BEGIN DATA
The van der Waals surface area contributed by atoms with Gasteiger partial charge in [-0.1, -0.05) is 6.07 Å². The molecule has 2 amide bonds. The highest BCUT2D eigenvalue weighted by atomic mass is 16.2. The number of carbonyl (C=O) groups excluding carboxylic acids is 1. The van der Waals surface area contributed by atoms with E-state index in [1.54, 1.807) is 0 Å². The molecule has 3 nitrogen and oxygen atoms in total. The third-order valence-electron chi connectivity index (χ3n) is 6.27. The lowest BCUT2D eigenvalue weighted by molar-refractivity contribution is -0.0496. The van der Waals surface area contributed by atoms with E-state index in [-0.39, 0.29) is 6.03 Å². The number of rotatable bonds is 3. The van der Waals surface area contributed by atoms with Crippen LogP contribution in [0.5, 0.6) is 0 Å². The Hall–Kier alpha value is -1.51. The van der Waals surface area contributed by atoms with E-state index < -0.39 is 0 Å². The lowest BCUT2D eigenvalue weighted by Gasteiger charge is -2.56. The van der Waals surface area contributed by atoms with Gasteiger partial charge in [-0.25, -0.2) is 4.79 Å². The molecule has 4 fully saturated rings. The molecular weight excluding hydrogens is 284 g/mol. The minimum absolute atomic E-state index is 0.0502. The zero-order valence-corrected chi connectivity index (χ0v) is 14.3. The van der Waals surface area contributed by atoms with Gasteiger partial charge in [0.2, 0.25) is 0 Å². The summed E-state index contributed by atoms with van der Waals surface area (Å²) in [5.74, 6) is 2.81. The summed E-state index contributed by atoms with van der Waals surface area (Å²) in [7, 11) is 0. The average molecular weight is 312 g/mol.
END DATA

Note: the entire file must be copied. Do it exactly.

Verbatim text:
The van der Waals surface area contributed by atoms with Gasteiger partial charge in [-0.1, -0.05) is 6.07 Å². The molecule has 2 amide bonds. The highest BCUT2D eigenvalue weighted by atomic mass is 16.2. The number of carbonyl (C=O) groups excluding carboxylic acids is 1. The van der Waals surface area contributed by atoms with E-state index in [1.54, 1.807) is 0 Å². The molecule has 3 nitrogen and oxygen atoms in total. The third-order valence-electron chi connectivity index (χ3n) is 6.27. The lowest BCUT2D eigenvalue weighted by molar-refractivity contribution is -0.0496. The van der Waals surface area contributed by atoms with E-state index in [-0.39, 0.29) is 6.03 Å². The number of rotatable bonds is 3. The van der Waals surface area contributed by atoms with Crippen LogP contribution in [0.5, 0.6) is 0 Å². The Hall–Kier alpha value is -1.51. The van der Waals surface area contributed by atoms with E-state index < -0.39 is 0 Å². The lowest BCUT2D eigenvalue weighted by Gasteiger charge is -2.56. The van der Waals surface area contributed by atoms with Gasteiger partial charge in [-0.25, -0.2) is 4.79 Å². The molecule has 4 fully saturated rings. The molecular weight excluding hydrogens is 284 g/mol. The minimum absolute atomic E-state index is 0.0502. The zero-order valence-corrected chi connectivity index (χ0v) is 14.3. The van der Waals surface area contributed by atoms with Gasteiger partial charge in [0.2, 0.25) is 0 Å². The summed E-state index contributed by atoms with van der Waals surface area (Å²) in [5.74, 6) is 2.81. The summed E-state index contributed by atoms with van der Waals surface area (Å²) in [7, 11) is 0. The average molecular weight is 312 g/mol.